Inward migration of the TRAPPIST-1 planets as inferred from their water-rich compositions

  • Nature Astronomyvolume 2pages297302 (2018)
  • doi:10.1038/s41550-018-0411-6
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Multiple planet systems provide an ideal laboratory for probing exoplanet composition, formation history and potential habitability. For the TRAPPIST-1 planets, the planetary radii are well established from transits1,2, with reasonable mass estimates coming from transit timing variations2,3 and dynamical modelling4. The low bulk densities of the TRAPPIST-1 planets demand substantial volatile content. Here we show, using mass–radius–composition models, that TRAPPIST-1f and g probably contain substantial (≥50 wt%) water/ice, with TRAPPIST-1 b and c being significantly drier (≤15 wt%). We propose that this gradient of water mass fractions implies that planets f and g formed outside the primordial snow line whereas b and c formed within it. We find that, compared with planets in our Solar System that also formed within the snow line, TRAPPIST-1b and c contain hundreds more oceans of water. We demonstrate that the extent and timescale of migration in the TRAPPIST-1 system depends on how rapidly the planets formed and the relative location of the primordial snow line. This work provides a framework for understanding the differences between the protoplanetary disks of our Solar System versus M dwarfs. Our results provide key insights into the volatile budgets, timescales of planet formation and migration history of M dwarf systems, probably the most common type of planetary host in the Galaxy.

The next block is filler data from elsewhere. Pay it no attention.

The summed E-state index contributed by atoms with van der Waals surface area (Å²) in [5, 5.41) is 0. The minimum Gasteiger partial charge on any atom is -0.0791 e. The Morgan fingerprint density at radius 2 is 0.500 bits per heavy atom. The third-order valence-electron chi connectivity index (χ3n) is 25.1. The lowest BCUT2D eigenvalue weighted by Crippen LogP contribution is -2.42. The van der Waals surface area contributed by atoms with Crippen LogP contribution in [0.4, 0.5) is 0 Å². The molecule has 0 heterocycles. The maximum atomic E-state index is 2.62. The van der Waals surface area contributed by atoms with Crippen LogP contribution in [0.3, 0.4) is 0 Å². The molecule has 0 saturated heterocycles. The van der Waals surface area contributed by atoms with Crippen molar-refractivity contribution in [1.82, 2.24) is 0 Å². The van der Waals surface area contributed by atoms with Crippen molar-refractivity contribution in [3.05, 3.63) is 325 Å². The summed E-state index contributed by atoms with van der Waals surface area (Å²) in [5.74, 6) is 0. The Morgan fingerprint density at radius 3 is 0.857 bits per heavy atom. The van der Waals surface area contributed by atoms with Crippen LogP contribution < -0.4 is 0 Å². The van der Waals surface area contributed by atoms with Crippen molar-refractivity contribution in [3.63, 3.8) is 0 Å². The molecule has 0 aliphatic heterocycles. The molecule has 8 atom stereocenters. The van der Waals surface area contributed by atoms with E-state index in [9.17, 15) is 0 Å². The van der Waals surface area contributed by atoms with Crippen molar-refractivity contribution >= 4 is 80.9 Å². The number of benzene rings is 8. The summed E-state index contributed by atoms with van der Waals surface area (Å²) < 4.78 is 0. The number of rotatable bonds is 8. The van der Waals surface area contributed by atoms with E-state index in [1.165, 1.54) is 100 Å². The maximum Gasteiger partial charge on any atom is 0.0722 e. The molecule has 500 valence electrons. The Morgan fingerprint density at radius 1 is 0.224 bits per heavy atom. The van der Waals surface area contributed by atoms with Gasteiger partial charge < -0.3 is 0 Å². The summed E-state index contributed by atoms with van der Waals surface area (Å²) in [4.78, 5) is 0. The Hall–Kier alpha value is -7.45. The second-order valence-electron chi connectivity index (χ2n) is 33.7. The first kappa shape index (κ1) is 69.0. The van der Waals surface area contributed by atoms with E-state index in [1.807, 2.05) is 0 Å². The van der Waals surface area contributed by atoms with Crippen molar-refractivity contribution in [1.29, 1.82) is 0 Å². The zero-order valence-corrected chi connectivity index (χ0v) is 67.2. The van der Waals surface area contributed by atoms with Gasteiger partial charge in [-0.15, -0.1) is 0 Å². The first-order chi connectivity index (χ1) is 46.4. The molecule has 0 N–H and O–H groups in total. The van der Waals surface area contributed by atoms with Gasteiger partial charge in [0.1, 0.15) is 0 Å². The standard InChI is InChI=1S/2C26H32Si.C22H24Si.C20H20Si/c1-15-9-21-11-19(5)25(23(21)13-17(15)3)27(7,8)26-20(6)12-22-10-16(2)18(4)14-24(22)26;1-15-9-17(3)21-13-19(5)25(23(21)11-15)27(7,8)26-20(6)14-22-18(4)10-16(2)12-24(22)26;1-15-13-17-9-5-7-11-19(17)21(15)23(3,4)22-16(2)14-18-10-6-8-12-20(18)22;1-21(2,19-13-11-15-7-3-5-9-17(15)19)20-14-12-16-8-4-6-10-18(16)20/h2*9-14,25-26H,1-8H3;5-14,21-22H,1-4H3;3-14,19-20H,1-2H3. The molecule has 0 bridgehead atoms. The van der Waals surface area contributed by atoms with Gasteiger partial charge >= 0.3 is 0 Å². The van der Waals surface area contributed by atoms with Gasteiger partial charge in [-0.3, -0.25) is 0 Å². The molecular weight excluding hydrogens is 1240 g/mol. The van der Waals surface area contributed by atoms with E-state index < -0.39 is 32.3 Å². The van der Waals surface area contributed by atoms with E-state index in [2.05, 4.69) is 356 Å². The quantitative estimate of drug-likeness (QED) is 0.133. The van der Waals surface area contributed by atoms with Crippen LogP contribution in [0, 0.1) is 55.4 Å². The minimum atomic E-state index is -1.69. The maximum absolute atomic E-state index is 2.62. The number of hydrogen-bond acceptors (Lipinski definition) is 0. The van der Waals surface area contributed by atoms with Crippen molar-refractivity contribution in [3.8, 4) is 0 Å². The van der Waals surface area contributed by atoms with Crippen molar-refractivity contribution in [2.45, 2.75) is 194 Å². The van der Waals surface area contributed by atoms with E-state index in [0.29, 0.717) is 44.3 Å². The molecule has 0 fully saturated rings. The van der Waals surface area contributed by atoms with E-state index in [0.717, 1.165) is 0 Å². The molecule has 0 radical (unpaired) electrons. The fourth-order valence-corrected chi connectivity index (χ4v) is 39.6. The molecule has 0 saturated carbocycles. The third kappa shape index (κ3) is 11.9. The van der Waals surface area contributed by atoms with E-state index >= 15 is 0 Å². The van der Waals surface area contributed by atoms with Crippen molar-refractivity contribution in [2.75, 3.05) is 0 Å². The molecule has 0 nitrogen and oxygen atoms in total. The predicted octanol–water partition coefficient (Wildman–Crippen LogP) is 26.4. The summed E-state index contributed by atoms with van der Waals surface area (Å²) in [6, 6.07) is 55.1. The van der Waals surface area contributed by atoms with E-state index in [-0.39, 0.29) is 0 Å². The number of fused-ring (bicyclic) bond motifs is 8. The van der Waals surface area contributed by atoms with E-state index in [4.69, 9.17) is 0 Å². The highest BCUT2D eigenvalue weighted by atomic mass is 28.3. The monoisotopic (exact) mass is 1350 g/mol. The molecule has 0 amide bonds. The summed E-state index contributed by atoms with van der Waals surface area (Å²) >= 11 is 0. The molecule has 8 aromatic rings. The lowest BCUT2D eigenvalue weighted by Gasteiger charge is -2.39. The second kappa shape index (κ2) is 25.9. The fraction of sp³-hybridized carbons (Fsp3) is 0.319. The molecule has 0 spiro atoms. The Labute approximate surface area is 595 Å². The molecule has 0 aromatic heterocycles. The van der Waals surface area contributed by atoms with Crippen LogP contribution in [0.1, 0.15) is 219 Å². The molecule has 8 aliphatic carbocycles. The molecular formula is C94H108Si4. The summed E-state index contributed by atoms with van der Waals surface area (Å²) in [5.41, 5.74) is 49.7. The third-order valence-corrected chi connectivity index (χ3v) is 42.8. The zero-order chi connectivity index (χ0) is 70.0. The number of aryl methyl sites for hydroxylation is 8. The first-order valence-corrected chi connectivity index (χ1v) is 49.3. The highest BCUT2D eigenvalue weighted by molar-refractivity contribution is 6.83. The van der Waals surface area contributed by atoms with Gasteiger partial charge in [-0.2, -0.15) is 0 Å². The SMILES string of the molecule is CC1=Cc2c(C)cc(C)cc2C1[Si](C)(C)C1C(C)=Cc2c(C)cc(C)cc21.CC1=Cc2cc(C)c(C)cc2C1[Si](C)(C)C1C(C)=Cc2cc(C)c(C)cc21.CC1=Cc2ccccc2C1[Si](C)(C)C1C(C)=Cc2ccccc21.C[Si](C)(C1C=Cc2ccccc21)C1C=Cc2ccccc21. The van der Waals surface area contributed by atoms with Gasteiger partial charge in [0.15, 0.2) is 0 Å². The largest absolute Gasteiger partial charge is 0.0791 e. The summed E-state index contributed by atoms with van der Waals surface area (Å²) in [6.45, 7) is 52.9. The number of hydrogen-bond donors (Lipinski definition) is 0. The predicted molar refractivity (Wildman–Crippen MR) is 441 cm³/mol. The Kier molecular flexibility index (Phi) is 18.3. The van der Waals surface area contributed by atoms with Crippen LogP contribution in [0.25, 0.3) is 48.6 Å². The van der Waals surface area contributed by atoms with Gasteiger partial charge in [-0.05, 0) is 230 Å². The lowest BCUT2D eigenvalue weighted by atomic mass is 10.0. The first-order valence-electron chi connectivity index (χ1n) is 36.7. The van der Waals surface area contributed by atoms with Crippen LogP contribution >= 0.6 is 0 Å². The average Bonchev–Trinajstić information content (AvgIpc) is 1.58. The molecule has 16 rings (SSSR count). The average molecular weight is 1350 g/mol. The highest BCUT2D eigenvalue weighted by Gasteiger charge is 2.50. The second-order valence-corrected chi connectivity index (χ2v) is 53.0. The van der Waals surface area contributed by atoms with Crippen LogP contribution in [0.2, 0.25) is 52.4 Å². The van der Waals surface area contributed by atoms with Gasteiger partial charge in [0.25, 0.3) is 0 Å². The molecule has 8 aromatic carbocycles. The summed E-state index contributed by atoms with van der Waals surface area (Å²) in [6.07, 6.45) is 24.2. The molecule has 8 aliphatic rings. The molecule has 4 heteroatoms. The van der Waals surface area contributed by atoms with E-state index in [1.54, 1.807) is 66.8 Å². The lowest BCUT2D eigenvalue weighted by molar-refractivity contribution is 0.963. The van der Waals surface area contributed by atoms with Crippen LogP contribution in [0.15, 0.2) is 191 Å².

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C.T.U. acknowledges the support of Arizona State University through the SESE Exploration fellowship. The results reported herein benefited from collaborations and/or information exchange within NASA’s Nexus for Exoplanet System Science (NExSS) research coordination network sponsored by NASA’s Science Mission Directorate. N.R.H. would like to thank CHW3 and acknowledges the support of the Vanderbilt Office of the Provost through the Vanderbilt Initiative in Data-intensive Astrophysics (VIDA) fellowship.

Author information


  1. School of Earth and Space Exploration, Arizona State University, Tempe, AZ, USA

    • Cayman T. Unterborn
    • , Steven J. Desch
    •  & Alejandro Lorenzo
  2. Department of Physics & Astronomy, Vanderbilt University, Nashville, TN, USA

    • Natalie R. Hinkel


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C.T.U. and S.J.D. conceived the project and wrote the manuscript. C.T.U. performed the mass–radius–composition calculations. S.J.D. constructed the snow line model and performed the atmospheric retention calculations. N.R.H. supplied the input stellar data and helped to prepare the manuscript. C.T.U. and A.L. wrote the ExoPlex mass–radius–composition calculator.

Competing interests

The authors declare no competing interests.

Corresponding author

Correspondence to Cayman T. Unterborn.

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